As a UX research team of one, what is the balance you strike between research advocacy vs doing research?

Focus first on showing impact

‘Advocacy has to come after you’ve done good work, especially what you were hired to do. If a researcher comes in and is immediately advocating, but without projects to demonstrate how research helped, that would be a bit premature. Focus on the work itself for the first 3 to 6 months, however long it takes to do some projects, and then you’re in the position to advocate how we can scale this.’

What is your advice on building & promoting research culture in a company where there was no UX research before?

Share your work widely across the organization

‘When I started at Vox, I was hired to be embedded with one team, working on one project. Selfishly, I also wanted to work with more researchers and for everybody to want research in the organization. It took a lot of sharing of what I was doing in Slack channels, Lunch & Learns, at All-hands meetings.’

Understand what stakeholders care about & bring them relevant insights

‘I was setting up 1:1s with different product managers, design directors, and learning what was valuable to them, what they were working on. And then going back to them whenever I heard something interesting or found something that was applicable to their unique product line or part of the company. I’d say “Here are some things our audience is saying about this thing that you work on”. Eventually, they started asking more questions and reaching out for help. So, suddenly there was a demand for research. That’s when you get to make an argument about opening the headcount for more researchers.’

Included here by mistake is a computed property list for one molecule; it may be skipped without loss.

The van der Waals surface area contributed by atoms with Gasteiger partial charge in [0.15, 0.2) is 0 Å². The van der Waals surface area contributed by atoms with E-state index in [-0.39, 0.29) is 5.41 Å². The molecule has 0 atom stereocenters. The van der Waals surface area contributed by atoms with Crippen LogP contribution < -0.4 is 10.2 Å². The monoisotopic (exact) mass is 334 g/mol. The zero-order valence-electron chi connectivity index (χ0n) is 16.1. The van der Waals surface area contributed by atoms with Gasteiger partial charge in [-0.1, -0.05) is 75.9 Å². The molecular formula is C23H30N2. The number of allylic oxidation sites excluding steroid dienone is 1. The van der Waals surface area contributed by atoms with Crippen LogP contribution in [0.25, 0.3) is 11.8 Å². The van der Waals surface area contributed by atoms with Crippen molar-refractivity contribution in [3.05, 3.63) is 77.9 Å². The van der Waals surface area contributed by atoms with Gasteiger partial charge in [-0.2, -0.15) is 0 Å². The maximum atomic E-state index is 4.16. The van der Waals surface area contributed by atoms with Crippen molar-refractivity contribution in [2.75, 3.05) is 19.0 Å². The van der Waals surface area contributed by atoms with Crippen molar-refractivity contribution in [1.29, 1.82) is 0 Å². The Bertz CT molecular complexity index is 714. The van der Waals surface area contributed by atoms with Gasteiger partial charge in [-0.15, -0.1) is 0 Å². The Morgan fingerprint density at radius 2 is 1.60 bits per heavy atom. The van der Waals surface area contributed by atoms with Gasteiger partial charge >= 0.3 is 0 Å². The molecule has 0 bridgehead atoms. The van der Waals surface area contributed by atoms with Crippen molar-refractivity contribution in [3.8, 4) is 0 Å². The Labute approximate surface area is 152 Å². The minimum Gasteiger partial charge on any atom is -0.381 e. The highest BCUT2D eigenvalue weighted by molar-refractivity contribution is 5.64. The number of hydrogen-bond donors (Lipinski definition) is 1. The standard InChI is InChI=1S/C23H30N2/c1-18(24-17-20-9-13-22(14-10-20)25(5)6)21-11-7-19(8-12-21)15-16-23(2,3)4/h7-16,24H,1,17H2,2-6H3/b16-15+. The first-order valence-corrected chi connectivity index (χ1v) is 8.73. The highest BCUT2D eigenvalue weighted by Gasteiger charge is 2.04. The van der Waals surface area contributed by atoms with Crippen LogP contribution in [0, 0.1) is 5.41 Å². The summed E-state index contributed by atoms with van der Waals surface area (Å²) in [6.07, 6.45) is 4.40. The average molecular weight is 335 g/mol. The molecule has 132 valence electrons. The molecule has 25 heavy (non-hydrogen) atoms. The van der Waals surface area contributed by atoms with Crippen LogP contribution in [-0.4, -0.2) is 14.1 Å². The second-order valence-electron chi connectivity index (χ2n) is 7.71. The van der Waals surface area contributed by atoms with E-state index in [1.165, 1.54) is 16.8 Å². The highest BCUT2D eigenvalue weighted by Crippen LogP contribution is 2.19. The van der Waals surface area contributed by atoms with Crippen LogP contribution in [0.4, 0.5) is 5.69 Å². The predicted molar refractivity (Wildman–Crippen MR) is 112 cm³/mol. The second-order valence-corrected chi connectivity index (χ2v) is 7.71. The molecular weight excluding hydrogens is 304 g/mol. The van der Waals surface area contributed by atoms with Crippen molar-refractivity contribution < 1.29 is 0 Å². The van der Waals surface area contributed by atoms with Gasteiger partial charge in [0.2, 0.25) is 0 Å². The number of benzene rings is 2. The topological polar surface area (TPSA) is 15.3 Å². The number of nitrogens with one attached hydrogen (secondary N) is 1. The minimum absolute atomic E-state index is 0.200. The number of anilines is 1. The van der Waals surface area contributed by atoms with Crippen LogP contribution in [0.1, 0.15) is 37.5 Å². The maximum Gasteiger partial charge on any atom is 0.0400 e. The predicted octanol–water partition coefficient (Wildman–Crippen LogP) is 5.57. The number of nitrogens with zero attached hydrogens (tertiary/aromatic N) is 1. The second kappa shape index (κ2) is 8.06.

Be vocal about research practice

‘If you are a team of one trying to build a research culture, you need to be very vocal. You need to shop the research around, show people what we’re hearing, what we’re doing and educate people about the practice.’

How to handle defeats as a UX researcher? (e.g. UX research doesn’t have desired impact)

Stay optimistic, but if your research is ignored too many times, it’s time to look for a new role

‘I had situations where my team had recommendations backed up by strong audience research that would go nowhere. At first, I was very optimistic. I thought at some point we will revisit this, and we will pull out this research and it will still be relevant. After that happens 30 times, you get a little cynical and realize that maybe your research will not be useful.’

I tend to think that my research will eventually be useful, until it’s been ignored often enough that it’s obvious research will not impact company strategy. That’s when you start to look for a role where you will be valued, where research can have more impact.

Gregg Bernstein